Enfilade

Seminar | Alden Gordon on the French Financial Crises, 1760s–70s

Posted in lectures (to attend) by Editor on February 24, 2018

From the seminar flyer:

Alden Gordon | ‘Heureux ceux qui ont un coeur de bronze…’: The French Financial Crisis in the late Reign of Louis XV and Its Impact on Royal Manufactures and Royal Patronage
The Wallace Collection, London, 26 February 2018

Louis Tocqué, Portrait of the Marquis de Marigny, 1755 (Paris, Musée Carnavalet).

The French Royal Treasury experienced a crisis which began during the Seven Years’ War and persisted through the end of the reign of Louis XV and into that of Louis XVI. This particularly affected the Direction des Bâtiments du Roi which saw its allowances for the payments to the employees of the Gobelins and the entrepreneurs who maintained the many properties of the Maison du Roi cut to the bone in the 1760s and 1770s. To try to keep his skilled workforce intact, the Marquis de Marigny, Directeur-Général des Bâtiments, Arts, Académies et Manufactures du Roi, was forced to resort to exceptional tactics in paying employees while balancing the fulfillment of projects most essential to statecraft and the priorities of the royal family.

Notable among the projects pending during these years were the preparations for the marriage of the future Louis XVI to the Austrian princess Marie-Antoinette. The financial crisis forced Marigny to confront difficult choices in assigning new commissions while witnessing the distress of his loyal artists and craftsmen. His secretary, Jean Étienne Montucla, wrote of the emotional distress in Marigny’s inner circle saying that “I am saddened to give you such frightful news; happy those who, under these circumstances, have a heart of bronze, and who would suffer a whole world to perish without experiencing any movement of sensibility.”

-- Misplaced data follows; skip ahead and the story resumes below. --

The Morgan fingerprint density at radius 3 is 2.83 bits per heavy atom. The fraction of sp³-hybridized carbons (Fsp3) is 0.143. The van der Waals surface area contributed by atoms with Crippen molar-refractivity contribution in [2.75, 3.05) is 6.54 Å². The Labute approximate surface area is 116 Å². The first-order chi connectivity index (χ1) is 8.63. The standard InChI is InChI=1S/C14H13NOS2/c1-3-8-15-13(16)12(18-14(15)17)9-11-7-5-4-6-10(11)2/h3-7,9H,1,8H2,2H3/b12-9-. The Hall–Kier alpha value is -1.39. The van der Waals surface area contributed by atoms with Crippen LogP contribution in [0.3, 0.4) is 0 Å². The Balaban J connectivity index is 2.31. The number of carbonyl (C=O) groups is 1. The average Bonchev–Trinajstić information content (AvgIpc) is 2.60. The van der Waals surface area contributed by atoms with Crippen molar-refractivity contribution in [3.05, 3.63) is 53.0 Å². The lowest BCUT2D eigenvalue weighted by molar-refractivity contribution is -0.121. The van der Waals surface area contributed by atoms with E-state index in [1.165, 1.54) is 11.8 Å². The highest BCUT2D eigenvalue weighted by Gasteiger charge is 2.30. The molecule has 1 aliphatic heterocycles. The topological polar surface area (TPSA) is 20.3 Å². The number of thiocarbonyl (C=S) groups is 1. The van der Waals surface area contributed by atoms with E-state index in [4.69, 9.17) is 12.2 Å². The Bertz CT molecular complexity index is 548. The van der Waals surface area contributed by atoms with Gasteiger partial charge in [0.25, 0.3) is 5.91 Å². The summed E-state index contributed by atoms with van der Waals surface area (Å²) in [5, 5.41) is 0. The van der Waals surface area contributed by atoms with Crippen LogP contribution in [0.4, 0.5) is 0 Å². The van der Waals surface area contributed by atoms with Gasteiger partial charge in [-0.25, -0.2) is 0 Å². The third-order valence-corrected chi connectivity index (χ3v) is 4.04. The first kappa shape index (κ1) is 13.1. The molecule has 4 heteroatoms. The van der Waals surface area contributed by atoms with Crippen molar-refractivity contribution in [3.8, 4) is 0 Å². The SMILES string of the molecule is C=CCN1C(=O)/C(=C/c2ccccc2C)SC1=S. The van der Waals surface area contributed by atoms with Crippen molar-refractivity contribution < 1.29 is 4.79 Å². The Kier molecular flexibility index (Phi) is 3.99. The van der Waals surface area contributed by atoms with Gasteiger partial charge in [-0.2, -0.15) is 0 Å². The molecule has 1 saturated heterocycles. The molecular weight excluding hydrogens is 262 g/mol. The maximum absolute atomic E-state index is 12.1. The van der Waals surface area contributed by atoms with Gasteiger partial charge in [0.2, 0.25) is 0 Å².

This talk will address the archival evidence for understanding the financial crisis of the late 1760s and early 1770s and chronologically synchronize the actions on behalf of workers with simultaneous royal commissions. This research points to Marigny’s anguish over the fiscal starvation of his administration as the real motivation for his repeated efforts to resign his post rather than the often stated hypothesis that he had lost influence with Louis XV in the years after the death of his sister, the Marquise de Pompadour.

Alden Gordon is the Paul E. Raether Distinguished Professor of Fine Art at Trinity College in Hartford, Connecticut. This research forms part of the book in preparation on The Life and Career of the Marquis de Marigny: Patron in the Enlightenment.

Monday, 26 February 2018, 5.30pm, The Wallace Collection Lecture Theatre. Admission is free, and booking is not required. More information and details of future seminars can now be found here.

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